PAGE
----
Business remains brisk for the majority of contractors working in the UK’s utilities sector. With most of the top 20 utilities contractors securing work on frameworks of anything from three to 10 years’ duration, revenue security is conferred by solid forward order books.
Our analysis of the top 20 specialists in the utilities sector covers a period of more than two years, from June 2017 to October 2019. The figures quoted here represent the most recent results submitted by each business at Companies House.
Since our last review of the sector, overall revenues for the top 20 contractors have risen more than 14% from £2.3bn to almost £2.7bn. Total pre-tax profits have risen even more steeply, from £48.7m last year to £60.7m – an increase of almost 25%.
Morrison Utility Services (MUS) remains the dominant player in this sector, with turnover in the year to April 2019 of £873.8m – getting on for three times that of its nearest competitor, JN Bentley, which recorded revenues of £307.9m in the calendar year 2018.
Morrison’s turnover has risen by 12.3% since 2017/18 (£778.4m), largely due to an increase in the volume of work in the gas, water and telecommunications business. Growth was offset by a slight reduction in work on electricity infrastructure projects, says MUS.
During the relevant period, the group launched a new business to focus on work in the telecommunications industry. The telecoms activity previously carried out by MUS is now being undertaken by the new outfit, Morrison Telecom Services.
MUS made a pre-tax profit of £28m in the 12 months to April last year, up 9.8% from the previous year (£25.5m).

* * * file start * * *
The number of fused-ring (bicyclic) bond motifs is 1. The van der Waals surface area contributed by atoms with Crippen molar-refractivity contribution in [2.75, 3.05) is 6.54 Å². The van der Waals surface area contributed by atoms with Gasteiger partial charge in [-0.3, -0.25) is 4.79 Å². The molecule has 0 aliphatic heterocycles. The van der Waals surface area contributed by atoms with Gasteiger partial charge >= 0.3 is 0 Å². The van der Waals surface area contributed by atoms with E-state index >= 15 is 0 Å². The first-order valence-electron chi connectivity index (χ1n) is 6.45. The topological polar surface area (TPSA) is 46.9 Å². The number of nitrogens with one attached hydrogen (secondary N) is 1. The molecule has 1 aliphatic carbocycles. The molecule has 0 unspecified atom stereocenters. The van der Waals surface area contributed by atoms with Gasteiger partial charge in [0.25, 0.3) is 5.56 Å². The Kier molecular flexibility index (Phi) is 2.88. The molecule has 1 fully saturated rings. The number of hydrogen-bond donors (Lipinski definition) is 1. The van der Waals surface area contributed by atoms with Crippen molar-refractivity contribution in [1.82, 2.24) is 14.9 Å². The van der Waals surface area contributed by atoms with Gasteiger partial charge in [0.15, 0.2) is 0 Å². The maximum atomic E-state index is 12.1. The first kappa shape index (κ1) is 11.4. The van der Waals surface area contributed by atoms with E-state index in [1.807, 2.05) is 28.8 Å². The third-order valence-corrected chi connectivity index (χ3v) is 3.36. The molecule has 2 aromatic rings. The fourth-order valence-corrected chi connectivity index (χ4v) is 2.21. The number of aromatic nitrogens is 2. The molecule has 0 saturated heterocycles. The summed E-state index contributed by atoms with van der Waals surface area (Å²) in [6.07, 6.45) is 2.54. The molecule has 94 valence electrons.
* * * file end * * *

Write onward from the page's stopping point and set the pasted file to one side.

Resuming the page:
Second-placed JN Bentley (part of the Mott MacDonald group since 2014) registered a significant increase in turnover for the 12 months to 31st December 2018. At £307.9m, revenues were up almost 20% on 2017’s figure of £257.3m. This was the second year of robust growth – in 2016 the company turned over £168.5m.
“As we go forward into 2019, we are expecting this rate of growth to moderate, albeit with the majority of our 2019 budget already secured via direct allocation within our existing frameworks,” said the company.
Around 85% of JN Bentley’s workload is in the water and wastewater sector and the company says its priority now is to retain a focus on this sector “and look to develop further revenue streams whilst exploiting opportunities presented by its membership of the Mott MacDonald Group”.
JN Bentley’s pre-tax profit figure actually fell in 2018, from £8.3m to £6.3m (down about 24%) and margin also declined from 3.2% to 2.0%. The company says that this is due to “a small number of under-performing contracts across several of our frameworks. Maintenance of a strong set of operational control procedures and further enhancing the skill-set of our project delivery teams is seen as a key priority over the coming year to reverse this recent decline.”
In contrast to JN Bentley, Boskalis Subsea recorded the sharpest decline in annual turnover in 2018. Revenue for the year was £58.2m, down 66% from £173m the previous year. Profitability also suffered, falling from £4.7m before tax in 2017 to £1.8m in 2018.